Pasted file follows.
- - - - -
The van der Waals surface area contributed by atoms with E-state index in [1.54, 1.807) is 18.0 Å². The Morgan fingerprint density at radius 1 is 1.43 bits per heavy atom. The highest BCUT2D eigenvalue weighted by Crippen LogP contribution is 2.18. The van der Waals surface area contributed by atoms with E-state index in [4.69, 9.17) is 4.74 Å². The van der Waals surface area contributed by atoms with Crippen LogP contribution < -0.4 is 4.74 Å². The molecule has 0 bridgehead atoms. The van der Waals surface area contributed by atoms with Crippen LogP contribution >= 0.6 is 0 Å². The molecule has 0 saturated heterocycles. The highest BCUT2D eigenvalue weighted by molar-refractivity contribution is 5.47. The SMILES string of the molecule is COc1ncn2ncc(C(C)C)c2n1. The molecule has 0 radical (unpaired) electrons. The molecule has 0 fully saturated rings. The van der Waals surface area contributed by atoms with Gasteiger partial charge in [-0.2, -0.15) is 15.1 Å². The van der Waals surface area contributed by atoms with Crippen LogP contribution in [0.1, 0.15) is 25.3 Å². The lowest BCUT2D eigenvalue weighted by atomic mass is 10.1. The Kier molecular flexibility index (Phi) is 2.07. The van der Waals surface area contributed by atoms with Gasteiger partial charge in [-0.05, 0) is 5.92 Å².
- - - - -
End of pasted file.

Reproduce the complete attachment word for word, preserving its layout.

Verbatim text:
The van der Waals surface area contributed by atoms with E-state index in [1.54, 1.807) is 18.0 Å². The Morgan fingerprint density at radius 1 is 1.43 bits per heavy atom. The highest BCUT2D eigenvalue weighted by Crippen LogP contribution is 2.18. The van der Waals surface area contributed by atoms with E-state index in [4.69, 9.17) is 4.74 Å². The van der Waals surface area contributed by atoms with Crippen LogP contribution < -0.4 is 4.74 Å². The molecule has 0 bridgehead atoms. The van der Waals surface area contributed by atoms with Crippen LogP contribution >= 0.6 is 0 Å². The molecule has 0 saturated heterocycles. The highest BCUT2D eigenvalue weighted by molar-refractivity contribution is 5.47. The SMILES string of the molecule is COc1ncn2ncc(C(C)C)c2n1. The molecule has 0 radical (unpaired) electrons. The molecule has 0 fully saturated rings. The van der Waals surface area contributed by atoms with Gasteiger partial charge in [-0.2, -0.15) is 15.1 Å². The van der Waals surface area contributed by atoms with Crippen LogP contribution in [0.1, 0.15) is 25.3 Å². The lowest BCUT2D eigenvalue weighted by atomic mass is 10.1. The Kier molecular flexibility index (Phi) is 2.07. The van der Waals surface area contributed by atoms with Gasteiger partial charge in [-0.05, 0) is 5.92 Å².